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Getting Financial Aid During and After a Bankruptcy (Guide)

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In a Nutshell

Filing bankruptcy does not prevent you from getting federal student loans or other types of federal financial aid. While some federal loans do require that you have good credit (which may take a little while to build after filing bankruptcy), others don’t depend on creditworthiness. Instead, they look at your financial need based on your current financial situation. 

Written by Attorney Andrea Wimmer
Updated October 1, 2021

No matter where you are in your educational journey, if you’re considering filing bankruptcy, you’re probably worried about how that might affect your ability to get financial aid. When it comes to getting a student loan, a lot depends on the type of loan you’re looking for and — importantly — whether it’s a federal student loan or a private student loan.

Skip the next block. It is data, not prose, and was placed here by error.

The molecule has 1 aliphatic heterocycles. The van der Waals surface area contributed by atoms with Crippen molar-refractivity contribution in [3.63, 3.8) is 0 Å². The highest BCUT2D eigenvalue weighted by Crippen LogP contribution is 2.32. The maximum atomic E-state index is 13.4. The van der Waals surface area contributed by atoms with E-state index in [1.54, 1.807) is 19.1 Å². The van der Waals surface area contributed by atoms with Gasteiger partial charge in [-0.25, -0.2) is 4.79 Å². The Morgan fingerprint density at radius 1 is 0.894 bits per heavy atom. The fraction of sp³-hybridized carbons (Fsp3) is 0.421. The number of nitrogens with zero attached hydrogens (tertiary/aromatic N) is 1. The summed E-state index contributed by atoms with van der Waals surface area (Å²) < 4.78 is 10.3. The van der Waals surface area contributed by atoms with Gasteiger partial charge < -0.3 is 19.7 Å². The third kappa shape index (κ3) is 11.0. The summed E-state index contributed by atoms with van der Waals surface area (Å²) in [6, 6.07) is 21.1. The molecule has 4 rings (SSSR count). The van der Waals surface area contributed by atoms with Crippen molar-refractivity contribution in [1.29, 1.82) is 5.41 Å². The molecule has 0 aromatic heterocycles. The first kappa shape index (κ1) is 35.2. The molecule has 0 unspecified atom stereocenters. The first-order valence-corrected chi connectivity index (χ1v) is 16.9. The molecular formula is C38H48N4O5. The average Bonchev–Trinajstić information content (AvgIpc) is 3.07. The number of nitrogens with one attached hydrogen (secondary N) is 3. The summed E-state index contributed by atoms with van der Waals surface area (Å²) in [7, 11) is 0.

Anti-Discrimination Rules in the Bankruptcy Code

Bankruptcy law is federal law and appears in Title 11 of the U.S. Code (“U.S.C.”), often referred to as the Bankruptcy Code. Section 525(c) of the Bankruptcy Code states that any governmental unit that offers student aid in the form of loans or grants can’t deny aid to someone who is or has been a debtor in bankruptcy. The same rule applies to anyone in the business of offering loans that are guaranteed or insured under a student loan program from the federal government. This provision does not apply to private loans. 

Plain English Version of 11 U.S.C. § 525(c)

  • You can’t be denied federal financial aid because you’ve filed bankruptcy in the past.

  • Government student aid providers can’t hold nonpayment of a dischargeable (or discharged) debt against you. 

  • You can get federal loans while in Chapter 7 bankruptcy. 

Types of Federal Financial Aid

Federal student aid comes in a variety of forms. Some types of federal aid don’t have to be paid back. These usually come in the form of grants, scholarships, and work-study jobs. But, since this type of financial aid usually doesn’t cover the full cost of attending a college or university, most people take out student loans to cover the difference. Student loans do have to be paid back.